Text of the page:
In the South African Wine World, Pinotage and Groot Constantia are up at the top. Pinotage a grape created by Professor Abraham Perold in his garden at Welgevallen by cross pollination of the noble Burgundian grape Pinot Noir and Hermitage [say Err mi tajh], a grape from southern France. The idea was to cross the nobility of Pinot Noir and the heavy bearing character of Hermitage, now known as Cinsaut [sin so]. The birth of this grape, led, via a circuitous path to the Pinotage grape which took years to take off here in South Africa.
I found a number of Capetonians who have loved within a shortish walk from Groot Constantia, who have never visited this historic estate. I urge you to do so and have a tasting of the Estate’s sublime wines, led by very knowledgeable wine ambassadors. The old white washed buildings of the farmstead are a sight, as it the view from the werf down to False Bay, source of cooling breezes which ameliorate summer heat in the vineyards. Also, from over the Constantia Mountain breezes from the cool Benguela Current do the same job. Glenrosa and Cartref soils are to be found on the south to south eastern slopes in which the vineyards are planted.
The grapes for the Groot Constantia Pinotage 2017 were hand harvested and taken to the cellar to be destalked and crushed and then fermented by Cellarmaster Boela Gerber and his team. During this process there were four pump overs a day to extract colour aroma and flavour from the wine. This also leads to softer tannins in the final product. The wine was then racked to French Oak Barrels for a period of fourteen months. 43% of these were new, with the balance made up of second, third and fourth fill barrels. The wine was then prepared for bottling.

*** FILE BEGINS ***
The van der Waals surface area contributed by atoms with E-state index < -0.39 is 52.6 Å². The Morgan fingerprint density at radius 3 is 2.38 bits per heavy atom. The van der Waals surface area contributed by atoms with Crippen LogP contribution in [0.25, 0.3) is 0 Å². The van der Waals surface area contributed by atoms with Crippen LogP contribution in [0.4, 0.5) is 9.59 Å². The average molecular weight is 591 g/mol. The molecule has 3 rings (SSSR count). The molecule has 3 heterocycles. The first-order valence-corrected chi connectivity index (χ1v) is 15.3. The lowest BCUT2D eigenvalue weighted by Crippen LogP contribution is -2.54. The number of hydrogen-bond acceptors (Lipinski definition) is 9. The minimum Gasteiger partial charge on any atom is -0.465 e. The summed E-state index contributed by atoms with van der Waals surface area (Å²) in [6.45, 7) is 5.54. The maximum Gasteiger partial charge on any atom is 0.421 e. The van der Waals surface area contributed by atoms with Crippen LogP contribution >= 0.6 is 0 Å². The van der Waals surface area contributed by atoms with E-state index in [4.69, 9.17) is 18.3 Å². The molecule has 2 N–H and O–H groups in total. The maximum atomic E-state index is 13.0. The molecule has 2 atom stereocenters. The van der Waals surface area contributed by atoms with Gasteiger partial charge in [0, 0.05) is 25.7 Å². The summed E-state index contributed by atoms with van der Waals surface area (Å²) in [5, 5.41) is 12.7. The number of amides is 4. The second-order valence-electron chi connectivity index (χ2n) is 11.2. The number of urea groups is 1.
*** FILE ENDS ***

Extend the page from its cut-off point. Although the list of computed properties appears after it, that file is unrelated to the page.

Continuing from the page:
From a Bordeaux shaped bottle, closed under natural cork. The word Constantia is embossed in glass on the neck of the barrel proving that the grapes come from the Constantia Wine Appellation. The label is classical Groot Constantia with an etching of the Manor House. In the glass, the wine is gem bright, deep bloodplum at the heart of the glass which pales out to a purple tinged ruby at the edges. The aromas and flavours are quintessential Pinotage red berries, plums, fraises des bois, and oak with its concomitant spice and vanilla. Truly elegant glass with cashmere clad tannins interwoven with the fruit and oak in the long and gently waning aftertaste.
An excellent bottle to discuss the affairs of the world after dinner with a bar of snappy dark chocolate. As a food wine, it loves spicy South African Foods like good boerewors, tomato bredie. My Autumn Lamb Casserole is a great partner.
My Autumn Lamb Casserole
2.5kg Lamb Shins, cut into 3cm slices
4 Tbs Olive Oil
4 Tbs butter
3 onions – roughly chopped
4 fat cloves garlic – finely sliced
125ml good Cape Brandy
375ml full bodied red wine
3 Tbs tomato paste
3 Tbs apple or quince jelly
50ml sherry or red wine vinegar
750ml beef stock, I always use NOMU
25g flat leaf parsley – chopped [weight to include stalks]
2 large sprigs fresh thyme
2 large sprigs fresh rosemary
2 bay leaves
6 medium carrots – peeled and sliced into wine cork sizes
sea salt and freshly milled black pepper.
What you’ll do
Make the seasoned flour by adding sea salt and freshly milled black pepper to the flour, seasoning it really well. In a heavy oven proof casserole, heat the olive oil and in it melt the butter. Dip the lamb pieces into the seasoned flour and shake off the excess. Brown the lamb over medium heat on all sides. Do not overcrowd the pan. Set the pieces aside until you have completed the browning. Add the onions and sauté until just starting to colour. Slip in the garlic and stir fry for a few minutes. Add the brandy and immediately set it alight to burn off all the alcohol. Now pour in the red wine, raise the temperature and reduce the red wine by half. Stir in the tomato paste, jelly, sherry vinegar, beef stock, parsley and herbs. You’ll find during the cooking process the herbs will cook off the stalks and you can remove the stalks before serving. Return the meat to the casserole, add the carrots and season well with the sea salt and freshly milled black pepper. Bring to the boil and then bake, covered in the oven at 180°C for 2½ hours. Taste the sauce and readjust the seasoning and serve with Basmati rice and a green vegetable like runner beans.
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